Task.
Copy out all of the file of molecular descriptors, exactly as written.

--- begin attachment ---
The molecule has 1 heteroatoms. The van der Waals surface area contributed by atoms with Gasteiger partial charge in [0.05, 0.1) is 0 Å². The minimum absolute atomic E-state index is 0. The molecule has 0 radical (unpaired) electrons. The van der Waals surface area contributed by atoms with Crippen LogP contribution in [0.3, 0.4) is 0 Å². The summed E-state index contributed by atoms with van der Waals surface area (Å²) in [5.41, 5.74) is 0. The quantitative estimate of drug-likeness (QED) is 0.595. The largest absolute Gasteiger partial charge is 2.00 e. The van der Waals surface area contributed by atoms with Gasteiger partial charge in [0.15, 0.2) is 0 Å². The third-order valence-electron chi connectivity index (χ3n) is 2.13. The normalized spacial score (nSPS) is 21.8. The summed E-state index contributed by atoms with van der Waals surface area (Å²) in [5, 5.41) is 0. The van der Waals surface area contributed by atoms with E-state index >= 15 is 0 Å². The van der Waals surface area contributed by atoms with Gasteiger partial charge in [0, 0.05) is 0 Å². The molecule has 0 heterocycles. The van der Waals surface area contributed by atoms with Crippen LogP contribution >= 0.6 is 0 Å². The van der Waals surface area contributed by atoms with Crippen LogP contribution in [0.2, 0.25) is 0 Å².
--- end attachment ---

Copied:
The molecule has 1 heteroatoms. The van der Waals surface area contributed by atoms with Gasteiger partial charge in [0.05, 0.1) is 0 Å². The minimum absolute atomic E-state index is 0. The molecule has 0 radical (unpaired) electrons. The van der Waals surface area contributed by atoms with Crippen LogP contribution in [0.3, 0.4) is 0 Å². The summed E-state index contributed by atoms with van der Waals surface area (Å²) in [5.41, 5.74) is 0. The quantitative estimate of drug-likeness (QED) is 0.595. The largest absolute Gasteiger partial charge is 2.00 e. The van der Waals surface area contributed by atoms with Gasteiger partial charge in [0.15, 0.2) is 0 Å². The third-order valence-electron chi connectivity index (χ3n) is 2.13. The normalized spacial score (nSPS) is 21.8. The summed E-state index contributed by atoms with van der Waals surface area (Å²) in [5, 5.41) is 0. The van der Waals surface area contributed by atoms with E-state index >= 15 is 0 Å². The van der Waals surface area contributed by atoms with Gasteiger partial charge in [0, 0.05) is 0 Å². The molecule has 0 heterocycles. The van der Waals surface area contributed by atoms with Crippen LogP contribution >= 0.6 is 0 Å². The van der Waals surface area contributed by atoms with Crippen LogP contribution in [0.2, 0.25) is 0 Å².